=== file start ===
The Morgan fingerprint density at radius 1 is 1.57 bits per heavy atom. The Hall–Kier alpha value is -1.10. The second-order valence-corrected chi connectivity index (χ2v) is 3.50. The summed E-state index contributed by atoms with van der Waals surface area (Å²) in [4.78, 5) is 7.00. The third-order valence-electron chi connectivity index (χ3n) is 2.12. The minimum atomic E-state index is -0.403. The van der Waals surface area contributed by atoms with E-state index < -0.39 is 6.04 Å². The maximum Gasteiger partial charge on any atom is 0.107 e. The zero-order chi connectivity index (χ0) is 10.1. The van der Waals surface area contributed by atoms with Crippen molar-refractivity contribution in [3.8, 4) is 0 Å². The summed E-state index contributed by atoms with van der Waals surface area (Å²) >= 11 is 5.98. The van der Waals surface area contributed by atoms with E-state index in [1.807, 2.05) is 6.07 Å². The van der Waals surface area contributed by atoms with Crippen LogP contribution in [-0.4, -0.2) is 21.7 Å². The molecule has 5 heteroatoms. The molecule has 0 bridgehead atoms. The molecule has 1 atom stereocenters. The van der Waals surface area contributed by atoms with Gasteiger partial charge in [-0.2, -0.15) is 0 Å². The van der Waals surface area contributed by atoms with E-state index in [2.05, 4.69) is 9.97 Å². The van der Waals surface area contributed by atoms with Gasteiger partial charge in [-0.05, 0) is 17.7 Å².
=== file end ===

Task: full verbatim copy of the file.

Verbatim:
The Morgan fingerprint density at radius 1 is 1.57 bits per heavy atom. The Hall–Kier alpha value is -1.10. The second-order valence-corrected chi connectivity index (χ2v) is 3.50. The summed E-state index contributed by atoms with van der Waals surface area (Å²) in [4.78, 5) is 7.00. The third-order valence-electron chi connectivity index (χ3n) is 2.12. The minimum atomic E-state index is -0.403. The van der Waals surface area contributed by atoms with E-state index < -0.39 is 6.04 Å². The maximum Gasteiger partial charge on any atom is 0.107 e. The zero-order chi connectivity index (χ0) is 10.1. The van der Waals surface area contributed by atoms with Crippen molar-refractivity contribution in [3.8, 4) is 0 Å². The summed E-state index contributed by atoms with van der Waals surface area (Å²) >= 11 is 5.98. The van der Waals surface area contributed by atoms with E-state index in [1.807, 2.05) is 6.07 Å². The van der Waals surface area contributed by atoms with Crippen LogP contribution in [-0.4, -0.2) is 21.7 Å². The molecule has 5 heteroatoms. The molecule has 0 bridgehead atoms. The molecule has 1 atom stereocenters. The van der Waals surface area contributed by atoms with Gasteiger partial charge in [-0.2, -0.15) is 0 Å². The van der Waals surface area contributed by atoms with E-state index in [2.05, 4.69) is 9.97 Å². The van der Waals surface area contributed by atoms with Gasteiger partial charge in [-0.05, 0) is 17.7 Å².